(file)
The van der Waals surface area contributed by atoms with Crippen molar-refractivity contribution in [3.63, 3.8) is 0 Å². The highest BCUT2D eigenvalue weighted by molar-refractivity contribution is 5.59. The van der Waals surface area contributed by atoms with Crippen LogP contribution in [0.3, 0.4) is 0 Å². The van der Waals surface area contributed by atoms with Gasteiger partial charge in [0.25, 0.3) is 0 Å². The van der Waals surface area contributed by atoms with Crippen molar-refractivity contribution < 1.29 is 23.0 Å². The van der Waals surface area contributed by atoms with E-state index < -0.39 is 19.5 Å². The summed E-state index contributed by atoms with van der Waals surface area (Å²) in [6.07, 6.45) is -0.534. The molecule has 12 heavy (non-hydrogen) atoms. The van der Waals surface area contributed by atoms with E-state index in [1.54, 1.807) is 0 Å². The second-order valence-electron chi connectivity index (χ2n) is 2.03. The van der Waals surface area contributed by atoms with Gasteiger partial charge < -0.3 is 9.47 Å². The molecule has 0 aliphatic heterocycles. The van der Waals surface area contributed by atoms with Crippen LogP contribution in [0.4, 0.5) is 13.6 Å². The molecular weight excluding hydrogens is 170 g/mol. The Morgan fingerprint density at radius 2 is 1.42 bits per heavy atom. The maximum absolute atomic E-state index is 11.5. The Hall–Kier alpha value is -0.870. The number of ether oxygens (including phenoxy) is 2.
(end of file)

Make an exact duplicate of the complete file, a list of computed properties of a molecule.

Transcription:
The van der Waals surface area contributed by atoms with Crippen molar-refractivity contribution in [3.63, 3.8) is 0 Å². The highest BCUT2D eigenvalue weighted by molar-refractivity contribution is 5.59. The van der Waals surface area contributed by atoms with Crippen LogP contribution in [0.3, 0.4) is 0 Å². The van der Waals surface area contributed by atoms with Gasteiger partial charge in [0.25, 0.3) is 0 Å². The van der Waals surface area contributed by atoms with Crippen molar-refractivity contribution < 1.29 is 23.0 Å². The van der Waals surface area contributed by atoms with E-state index < -0.39 is 19.5 Å². The summed E-state index contributed by atoms with van der Waals surface area (Å²) in [6.07, 6.45) is -0.534. The molecule has 12 heavy (non-hydrogen) atoms. The van der Waals surface area contributed by atoms with E-state index in [1.54, 1.807) is 0 Å². The second-order valence-electron chi connectivity index (χ2n) is 2.03. The van der Waals surface area contributed by atoms with Gasteiger partial charge < -0.3 is 9.47 Å². The molecule has 0 aliphatic heterocycles. The van der Waals surface area contributed by atoms with Crippen LogP contribution in [0.4, 0.5) is 13.6 Å². The molecular weight excluding hydrogens is 170 g/mol. The Morgan fingerprint density at radius 2 is 1.42 bits per heavy atom. The maximum absolute atomic E-state index is 11.5. The Hall–Kier alpha value is -0.870. The number of ether oxygens (including phenoxy) is 2.